Assange case ‘a threat’ to diplomatic immunity

The Foreign Office’s warning to the Ecuadorian government of a law that allows Britain to revoke the immunity of a diplomatic premises and arrest Wikileaks founder Julian Assange is a direct threat to diplomatic immunity and sets a dangerous precedent, according to diplomats in London.

In an Embassy survey, 94 per cent of respondents said using or even threatening to use the law had the effect of eroding diplomatic immunity.

Speaking to the BBC, former UK Ambassador to Russia Sir Anthony Brenton said the “arbitrary” revocation of diplomatic immunity of a premises should be done with extreme caution as it risked undermining the diplomatic immunity of British diplomats working in difficult postings.

A large majority (88 per cent) were unaware that the Diplomatic and Consular Premises Act of 1987 even existed but more than half of the respondents (56 per cent) claimed such a law could only be compatible with the Vienna Conventions in very exceptional circumstances when a mission was involved in serious undiplomatic activities, such as supporting terrorism against the host state.
More than two thirds of respondents (69 per cent) felt the case of Julian Assange did not therefore qualify since the Ecuadorian government was within its rights under international law to grant Mr Assange asylum.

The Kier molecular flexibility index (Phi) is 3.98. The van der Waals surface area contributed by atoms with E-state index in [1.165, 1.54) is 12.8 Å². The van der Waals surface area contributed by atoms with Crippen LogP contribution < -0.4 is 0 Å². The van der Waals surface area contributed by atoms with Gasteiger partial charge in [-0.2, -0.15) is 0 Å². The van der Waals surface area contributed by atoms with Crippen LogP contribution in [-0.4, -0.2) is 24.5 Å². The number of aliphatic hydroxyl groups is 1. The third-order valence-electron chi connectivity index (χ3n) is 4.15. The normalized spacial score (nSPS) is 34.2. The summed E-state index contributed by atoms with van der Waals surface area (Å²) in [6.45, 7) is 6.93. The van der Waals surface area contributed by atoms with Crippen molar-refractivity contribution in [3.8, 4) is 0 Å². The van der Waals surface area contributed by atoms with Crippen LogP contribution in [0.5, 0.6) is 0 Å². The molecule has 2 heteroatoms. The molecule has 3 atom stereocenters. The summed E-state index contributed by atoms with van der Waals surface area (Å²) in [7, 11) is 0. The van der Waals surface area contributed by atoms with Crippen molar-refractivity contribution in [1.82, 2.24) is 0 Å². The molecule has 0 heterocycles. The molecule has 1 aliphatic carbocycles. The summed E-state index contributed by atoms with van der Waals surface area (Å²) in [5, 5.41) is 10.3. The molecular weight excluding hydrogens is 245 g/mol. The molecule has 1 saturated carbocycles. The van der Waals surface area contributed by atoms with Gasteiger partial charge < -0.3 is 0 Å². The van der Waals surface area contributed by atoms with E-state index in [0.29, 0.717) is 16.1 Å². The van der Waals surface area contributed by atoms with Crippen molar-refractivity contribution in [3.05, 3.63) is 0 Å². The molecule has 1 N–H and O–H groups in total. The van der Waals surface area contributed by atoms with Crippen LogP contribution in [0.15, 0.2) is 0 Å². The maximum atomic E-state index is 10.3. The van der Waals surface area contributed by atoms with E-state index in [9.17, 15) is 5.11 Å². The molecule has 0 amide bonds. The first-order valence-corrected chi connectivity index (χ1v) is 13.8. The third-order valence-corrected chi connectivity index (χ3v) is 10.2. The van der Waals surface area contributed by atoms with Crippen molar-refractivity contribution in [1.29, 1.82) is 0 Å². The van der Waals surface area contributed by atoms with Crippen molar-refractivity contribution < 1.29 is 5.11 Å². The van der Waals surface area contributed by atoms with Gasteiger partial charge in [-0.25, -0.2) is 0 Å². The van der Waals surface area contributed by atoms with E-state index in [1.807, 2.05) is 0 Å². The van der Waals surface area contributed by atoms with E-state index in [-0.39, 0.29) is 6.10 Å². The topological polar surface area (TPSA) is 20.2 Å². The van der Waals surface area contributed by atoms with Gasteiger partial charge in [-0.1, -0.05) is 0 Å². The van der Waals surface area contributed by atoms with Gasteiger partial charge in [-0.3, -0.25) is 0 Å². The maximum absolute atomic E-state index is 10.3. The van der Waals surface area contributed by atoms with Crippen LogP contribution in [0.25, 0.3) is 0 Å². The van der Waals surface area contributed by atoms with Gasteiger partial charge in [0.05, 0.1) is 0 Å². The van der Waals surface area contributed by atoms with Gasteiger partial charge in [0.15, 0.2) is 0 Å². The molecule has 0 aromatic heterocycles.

For that reason, 50 per cent of the diplomats responding to the survey regarded the FCO’s reminder of the law to the Ecuadorian government as a tactical “blunder” or an “own goal” because their actions amounted to “bullying” said one diplomat or “empty threats” said another embassy worker, adding: “f one embassy worker or “bullying” according to another. But some (31 per cent) felt the UK was within its rights simply to state the facts and to outline the law to Ecuador or “to send a message that no-one is above the law,” said one diplomat.

It is difficult to ascertain how widespread similar laws are in other countries. In the Embassy survey, half of respondents said they did not have such a law in their country and that the Vienna Conventions “applied directly”. Six per cent claimed they had a similar law, while 44 per cent did not know whether their countries were able to revoke the immunity of a diplomatic premises.